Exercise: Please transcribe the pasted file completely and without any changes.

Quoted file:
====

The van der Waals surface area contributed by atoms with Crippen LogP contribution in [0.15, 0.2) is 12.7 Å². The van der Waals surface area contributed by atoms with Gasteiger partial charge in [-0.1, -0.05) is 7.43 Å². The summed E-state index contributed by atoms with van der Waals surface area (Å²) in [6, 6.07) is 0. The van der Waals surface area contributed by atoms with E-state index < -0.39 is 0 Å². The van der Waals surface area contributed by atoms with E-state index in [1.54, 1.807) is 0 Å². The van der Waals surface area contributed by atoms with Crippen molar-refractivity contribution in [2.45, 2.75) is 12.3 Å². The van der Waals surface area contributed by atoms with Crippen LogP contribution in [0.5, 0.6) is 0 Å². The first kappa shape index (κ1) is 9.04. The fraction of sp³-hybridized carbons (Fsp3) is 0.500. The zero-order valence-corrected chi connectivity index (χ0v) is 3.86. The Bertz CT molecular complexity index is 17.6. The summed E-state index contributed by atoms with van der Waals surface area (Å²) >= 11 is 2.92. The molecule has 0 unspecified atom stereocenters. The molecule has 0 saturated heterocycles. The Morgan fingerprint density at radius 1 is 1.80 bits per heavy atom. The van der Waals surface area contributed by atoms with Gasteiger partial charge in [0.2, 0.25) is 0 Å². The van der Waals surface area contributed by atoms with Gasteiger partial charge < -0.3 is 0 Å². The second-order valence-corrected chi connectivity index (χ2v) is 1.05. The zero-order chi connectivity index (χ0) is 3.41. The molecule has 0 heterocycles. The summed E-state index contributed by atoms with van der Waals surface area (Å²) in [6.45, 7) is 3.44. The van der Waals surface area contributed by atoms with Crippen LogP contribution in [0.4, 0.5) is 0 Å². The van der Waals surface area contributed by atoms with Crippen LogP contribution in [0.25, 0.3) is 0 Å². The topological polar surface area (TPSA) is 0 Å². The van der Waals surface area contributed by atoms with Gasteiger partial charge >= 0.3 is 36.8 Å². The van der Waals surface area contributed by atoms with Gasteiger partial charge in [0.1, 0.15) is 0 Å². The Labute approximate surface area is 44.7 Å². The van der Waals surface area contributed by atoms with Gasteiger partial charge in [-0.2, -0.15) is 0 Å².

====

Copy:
The van der Waals surface area contributed by atoms with Crippen LogP contribution in [0.15, 0.2) is 12.7 Å². The van der Waals surface area contributed by atoms with Gasteiger partial charge in [-0.1, -0.05) is 7.43 Å². The summed E-state index contributed by atoms with van der Waals surface area (Å²) in [6, 6.07) is 0. The van der Waals surface area contributed by atoms with E-state index < -0.39 is 0 Å². The van der Waals surface area contributed by atoms with E-state index in [1.54, 1.807) is 0 Å². The van der Waals surface area contributed by atoms with Crippen molar-refractivity contribution in [2.45, 2.75) is 12.3 Å². The van der Waals surface area contributed by atoms with Crippen LogP contribution in [0.5, 0.6) is 0 Å². The first kappa shape index (κ1) is 9.04. The fraction of sp³-hybridized carbons (Fsp3) is 0.500. The zero-order valence-corrected chi connectivity index (χ0v) is 3.86. The Bertz CT molecular complexity index is 17.6. The summed E-state index contributed by atoms with van der Waals surface area (Å²) >= 11 is 2.92. The molecule has 0 unspecified atom stereocenters. The molecule has 0 saturated heterocycles. The Morgan fingerprint density at radius 1 is 1.80 bits per heavy atom. The van der Waals surface area contributed by atoms with Gasteiger partial charge in [0.2, 0.25) is 0 Å². The van der Waals surface area contributed by atoms with Gasteiger partial charge < -0.3 is 0 Å². The second-order valence-corrected chi connectivity index (χ2v) is 1.05. The zero-order chi connectivity index (χ0) is 3.41. The molecule has 0 heterocycles. The summed E-state index contributed by atoms with van der Waals surface area (Å²) in [6.45, 7) is 3.44. The van der Waals surface area contributed by atoms with Crippen LogP contribution in [0.4, 0.5) is 0 Å². The van der Waals surface area contributed by atoms with Crippen LogP contribution in [0.25, 0.3) is 0 Å². The topological polar surface area (TPSA) is 0 Å². The van der Waals surface area contributed by atoms with Gasteiger partial charge >= 0.3 is 36.8 Å². The van der Waals surface area contributed by atoms with Gasteiger partial charge in [0.1, 0.15) is 0 Å². The Labute approximate surface area is 44.7 Å². The van der Waals surface area contributed by atoms with Gasteiger partial charge in [-0.2, -0.15) is 0 Å².